Dismiss Notice
Join Physics Forums Today!
The friendliest, high quality science and math community on the planet! Everyone who loves science is here!

Moving about in space

  1. Dec 17, 2009 #1
    This seems like a very fundamental question, but I have always wondered it. (please move to another section if this is in the wrong place!)

    How does a space ship move in space? If there is nothing for a rocket to push against, how does it move?

    Any forms of literature would be excellent on this subject, as I am not really sure what to google for information!

    Thanks!

    MotoH
     
  2. jcsd
  3. Dec 17, 2009 #2

    Garth

    User Avatar
    Science Advisor
    Gold Member

    Stand on a skate board next to a friend on another skate board, have the wheels all pointing in the same direction along the line joining you both. Now push your friend and see what happens.....

    Garth
     
  4. Dec 17, 2009 #3
    So there is an equal and opposite reaction in space? I thought space was a vacuum therefor no molecules to push against in order to go forward?
     
  5. Dec 17, 2009 #4
    Newton's Third Law: For every action there is an equal and opposite reaction.

    In space, a vehicle would actually be pushing against the propellant it is ejecting.
     
  6. Dec 17, 2009 #5
    Oh! So anything can be pushed out of the vehicle, and it will "push" the space craft in the opposite direction.

    Very easy to understand now! Thanks!
     
  7. Dec 17, 2009 #6

    Integral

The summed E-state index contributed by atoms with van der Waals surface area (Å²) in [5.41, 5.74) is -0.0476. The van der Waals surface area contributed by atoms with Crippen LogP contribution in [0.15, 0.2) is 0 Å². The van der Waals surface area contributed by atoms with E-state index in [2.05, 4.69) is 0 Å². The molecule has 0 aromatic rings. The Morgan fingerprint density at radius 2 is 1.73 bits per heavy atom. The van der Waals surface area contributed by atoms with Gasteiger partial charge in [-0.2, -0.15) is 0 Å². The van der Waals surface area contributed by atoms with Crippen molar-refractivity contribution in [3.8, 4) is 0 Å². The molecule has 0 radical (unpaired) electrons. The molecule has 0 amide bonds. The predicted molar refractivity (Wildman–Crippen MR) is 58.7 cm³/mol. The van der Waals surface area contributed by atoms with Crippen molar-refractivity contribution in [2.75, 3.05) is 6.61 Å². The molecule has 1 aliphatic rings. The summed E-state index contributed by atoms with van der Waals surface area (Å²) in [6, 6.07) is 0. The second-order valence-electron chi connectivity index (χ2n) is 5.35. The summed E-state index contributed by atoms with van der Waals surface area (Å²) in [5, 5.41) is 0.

User Avatar
    Staff Emeritus
    Science Advisor
    Gold Member

    Better example, stand on the skateboard and throw a brick. (If I did this I would land on my backside, so the assumption is you are a competent skateboarder!)
     
  8. Dec 18, 2009 #7
    Unfortunately a lot of people can't accept the fact that throwing stuff out of a rocket very fast is the only way it will move.
     
  9. Dec 18, 2009 #8

    HallsofIvy

    User Avatar
    Staff Emeritus
    Science Advisor

    Another way to think about this is the "center of mass". As long as there is no external force, the center of mass of a system remains motionless. if you throw a small mass out of your rocket ship, it is still considered part of the system. In order that the center of mass remain in the same place, the rest of the rocket ship must move in the opposite direction.

    Of course, the center of mass of a two-piece system, of greatly different masses, will remain "near" the greater mass. That's why we have throw that small mass (the reaction gasses in the rocket's jet) very, very fast- much faster than we want the rocket to travel.
     
  10. Dec 18, 2009 #9

    jtbell

    User Avatar

    Staff: Mentor

    Actually, there is another way: throw stuff (from the "outside") at the rocket. That's how a solar sail works. Some people have even suggested using earth-based (or maybe moon-based) lasers to propel a spacecraft equipped with a sail.
     
Know someone interested in this topic? Share this thread via Reddit, Google+, Twitter, or Facebook




Similar Discussions: Moving about in space
  1. About space (Replies: 3)

Loading...